The main difference between the wars in the Middle East and the war in Vietnam is that veterans are not being protested against and receive nothing but support, even though when they return from duty they are virtually forgotten about. In essence, while Vietnam vets received rebukes for fulfilling their duty, the veterans of Iraq and Afghanistan receive indifference. The wars in Iraq and Afghanistan have many similarities to the Vietnam War, both in their unpopularity, money spent, and suffering incurred by those that fought.

Though no veterans of Iraq and Afghanistan are actively scorned in public, they are largely forgotten about, even as many suffer crippling mental and physical ailments. In the thirty years since the end of Vietnam, the American military has become far more savvy in making sure the American public knows only what it needs to know, but perhaps it fails to give Americans enough credit for knowing what it does. What Americans do seem to know is that the wars in the Middle East, namely the war in Iraq, is one that has far too many similarities to the Vietnam War, and those that remember care never to go there again.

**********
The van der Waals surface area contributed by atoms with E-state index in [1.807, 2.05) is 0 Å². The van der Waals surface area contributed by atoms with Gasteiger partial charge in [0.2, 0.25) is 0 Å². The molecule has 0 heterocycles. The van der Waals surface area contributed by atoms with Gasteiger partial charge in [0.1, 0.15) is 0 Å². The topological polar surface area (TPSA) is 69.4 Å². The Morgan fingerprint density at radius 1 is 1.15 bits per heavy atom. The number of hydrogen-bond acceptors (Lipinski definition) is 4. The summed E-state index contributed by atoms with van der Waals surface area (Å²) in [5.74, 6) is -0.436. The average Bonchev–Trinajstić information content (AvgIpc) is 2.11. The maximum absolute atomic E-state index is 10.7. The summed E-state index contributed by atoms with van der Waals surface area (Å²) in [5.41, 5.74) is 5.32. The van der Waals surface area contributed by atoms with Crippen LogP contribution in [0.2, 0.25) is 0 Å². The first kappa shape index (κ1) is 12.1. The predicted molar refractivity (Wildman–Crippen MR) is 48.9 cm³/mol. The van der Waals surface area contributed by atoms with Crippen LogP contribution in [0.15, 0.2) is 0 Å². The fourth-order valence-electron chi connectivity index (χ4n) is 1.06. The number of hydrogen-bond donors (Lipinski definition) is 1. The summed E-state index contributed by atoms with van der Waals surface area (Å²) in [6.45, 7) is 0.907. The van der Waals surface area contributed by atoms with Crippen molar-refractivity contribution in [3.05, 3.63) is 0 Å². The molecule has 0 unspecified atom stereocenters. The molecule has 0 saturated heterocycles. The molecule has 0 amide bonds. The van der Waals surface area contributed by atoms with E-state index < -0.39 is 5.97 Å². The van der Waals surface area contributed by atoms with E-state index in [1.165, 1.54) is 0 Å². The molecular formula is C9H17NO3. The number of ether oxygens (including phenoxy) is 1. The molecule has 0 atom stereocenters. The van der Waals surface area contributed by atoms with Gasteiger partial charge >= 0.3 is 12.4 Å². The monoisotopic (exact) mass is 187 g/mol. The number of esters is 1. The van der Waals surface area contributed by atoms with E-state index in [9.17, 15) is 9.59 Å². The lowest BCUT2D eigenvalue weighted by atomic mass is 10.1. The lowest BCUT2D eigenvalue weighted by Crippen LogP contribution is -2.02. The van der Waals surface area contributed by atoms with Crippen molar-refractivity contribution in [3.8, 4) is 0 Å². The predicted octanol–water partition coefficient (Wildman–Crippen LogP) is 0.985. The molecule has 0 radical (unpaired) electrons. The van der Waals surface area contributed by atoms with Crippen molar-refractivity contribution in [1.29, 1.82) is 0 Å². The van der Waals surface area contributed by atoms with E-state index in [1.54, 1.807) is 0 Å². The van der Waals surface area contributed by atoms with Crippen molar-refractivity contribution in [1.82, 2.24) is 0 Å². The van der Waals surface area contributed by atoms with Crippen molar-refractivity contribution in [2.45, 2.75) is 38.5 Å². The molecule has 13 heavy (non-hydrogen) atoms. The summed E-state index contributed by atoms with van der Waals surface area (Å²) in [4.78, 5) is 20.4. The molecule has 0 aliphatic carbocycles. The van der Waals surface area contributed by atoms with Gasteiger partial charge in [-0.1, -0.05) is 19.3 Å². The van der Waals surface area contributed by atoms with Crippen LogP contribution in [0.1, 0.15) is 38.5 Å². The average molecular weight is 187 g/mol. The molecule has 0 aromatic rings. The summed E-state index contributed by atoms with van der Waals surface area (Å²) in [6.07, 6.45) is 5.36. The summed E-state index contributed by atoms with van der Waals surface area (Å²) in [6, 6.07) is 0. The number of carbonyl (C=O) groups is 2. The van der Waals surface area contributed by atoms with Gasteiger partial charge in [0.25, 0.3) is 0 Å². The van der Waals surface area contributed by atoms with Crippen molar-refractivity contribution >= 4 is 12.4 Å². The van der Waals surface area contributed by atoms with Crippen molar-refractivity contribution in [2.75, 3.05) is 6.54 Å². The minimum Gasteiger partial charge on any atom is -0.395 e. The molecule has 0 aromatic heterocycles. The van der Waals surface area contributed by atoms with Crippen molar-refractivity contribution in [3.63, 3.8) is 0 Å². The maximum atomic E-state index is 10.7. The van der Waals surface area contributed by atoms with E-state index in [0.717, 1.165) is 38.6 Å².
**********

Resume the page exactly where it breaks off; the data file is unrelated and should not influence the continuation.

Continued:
Works Cited:

Al-Marashi, Ibrahim and Hadi al-Khalili, Abdul. “Iraqis’ Bleak Views Of The United States. ” What They Think of Us: International Perceptions of the United States since 9/11. Ed. David Farber. Princeton University Press. 2 February 2007. 23 Jul 2008. <http://press. princeton. edu/chapters/s8381. html>. Bilmes, Linda. “The battle of Iraq's wounded. ” Los Angeles Times. 5 January 2007. 23 Jul 2008. <http://ksghome. harvard. edu/~lbilmes/paper/bilmes010507. pdf>.